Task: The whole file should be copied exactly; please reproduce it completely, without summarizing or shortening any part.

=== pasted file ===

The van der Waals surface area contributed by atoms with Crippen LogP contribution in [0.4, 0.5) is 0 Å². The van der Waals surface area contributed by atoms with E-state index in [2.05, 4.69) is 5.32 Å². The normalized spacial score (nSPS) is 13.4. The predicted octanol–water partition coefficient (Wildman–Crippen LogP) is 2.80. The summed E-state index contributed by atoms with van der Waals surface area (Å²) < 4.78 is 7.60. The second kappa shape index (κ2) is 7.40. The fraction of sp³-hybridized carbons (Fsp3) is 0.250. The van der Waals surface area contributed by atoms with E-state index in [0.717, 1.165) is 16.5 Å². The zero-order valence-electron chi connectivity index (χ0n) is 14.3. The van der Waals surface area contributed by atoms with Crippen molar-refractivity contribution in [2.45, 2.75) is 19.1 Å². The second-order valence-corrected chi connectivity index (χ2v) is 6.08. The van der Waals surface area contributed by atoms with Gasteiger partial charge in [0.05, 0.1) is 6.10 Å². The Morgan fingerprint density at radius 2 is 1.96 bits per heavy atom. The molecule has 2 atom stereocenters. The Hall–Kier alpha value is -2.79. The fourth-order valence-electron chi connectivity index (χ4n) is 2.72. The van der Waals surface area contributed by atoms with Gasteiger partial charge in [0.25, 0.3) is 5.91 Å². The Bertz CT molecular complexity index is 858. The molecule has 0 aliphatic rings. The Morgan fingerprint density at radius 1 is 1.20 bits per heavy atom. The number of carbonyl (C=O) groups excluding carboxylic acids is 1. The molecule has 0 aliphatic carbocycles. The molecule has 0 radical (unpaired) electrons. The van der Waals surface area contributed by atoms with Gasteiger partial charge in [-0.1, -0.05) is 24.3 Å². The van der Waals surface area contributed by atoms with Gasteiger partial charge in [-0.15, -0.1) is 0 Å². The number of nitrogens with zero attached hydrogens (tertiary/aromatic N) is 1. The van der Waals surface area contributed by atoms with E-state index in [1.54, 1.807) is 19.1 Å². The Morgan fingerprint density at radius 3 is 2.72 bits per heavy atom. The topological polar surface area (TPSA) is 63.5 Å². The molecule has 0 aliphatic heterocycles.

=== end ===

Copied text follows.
The van der Waals surface area contributed by atoms with Crippen LogP contribution in [0.4, 0.5) is 0 Å². The van der Waals surface area contributed by atoms with E-state index in [2.05, 4.69) is 5.32 Å². The normalized spacial score (nSPS) is 13.4. The predicted octanol–water partition coefficient (Wildman–Crippen LogP) is 2.80. The summed E-state index contributed by atoms with van der Waals surface area (Å²) < 4.78 is 7.60. The second kappa shape index (κ2) is 7.40. The fraction of sp³-hybridized carbons (Fsp3) is 0.250. The van der Waals surface area contributed by atoms with E-state index in [0.717, 1.165) is 16.5 Å². The zero-order valence-electron chi connectivity index (χ0n) is 14.3. The van der Waals surface area contributed by atoms with Crippen molar-refractivity contribution in [2.45, 2.75) is 19.1 Å². The second-order valence-corrected chi connectivity index (χ2v) is 6.08. The van der Waals surface area contributed by atoms with Gasteiger partial charge in [0.05, 0.1) is 6.10 Å². The Morgan fingerprint density at radius 2 is 1.96 bits per heavy atom. The molecule has 2 atom stereocenters. The Hall–Kier alpha value is -2.79. The fourth-order valence-electron chi connectivity index (χ4n) is 2.72. The van der Waals surface area contributed by atoms with Gasteiger partial charge in [0.25, 0.3) is 5.91 Å². The Bertz CT molecular complexity index is 858. The molecule has 0 aliphatic rings. The Morgan fingerprint density at radius 1 is 1.20 bits per heavy atom. The number of carbonyl (C=O) groups excluding carboxylic acids is 1. The molecule has 0 aliphatic carbocycles. The molecule has 0 radical (unpaired) electrons. The van der Waals surface area contributed by atoms with Gasteiger partial charge in [-0.1, -0.05) is 24.3 Å². The van der Waals surface area contributed by atoms with Gasteiger partial charge in [-0.15, -0.1) is 0 Å². The number of nitrogens with zero attached hydrogens (tertiary/aromatic N) is 1. The van der Waals surface area contributed by atoms with E-state index in [1.54, 1.807) is 19.1 Å². The Morgan fingerprint density at radius 3 is 2.72 bits per heavy atom. The topological polar surface area (TPSA) is 63.5 Å². The molecule has 0 aliphatic heterocycles.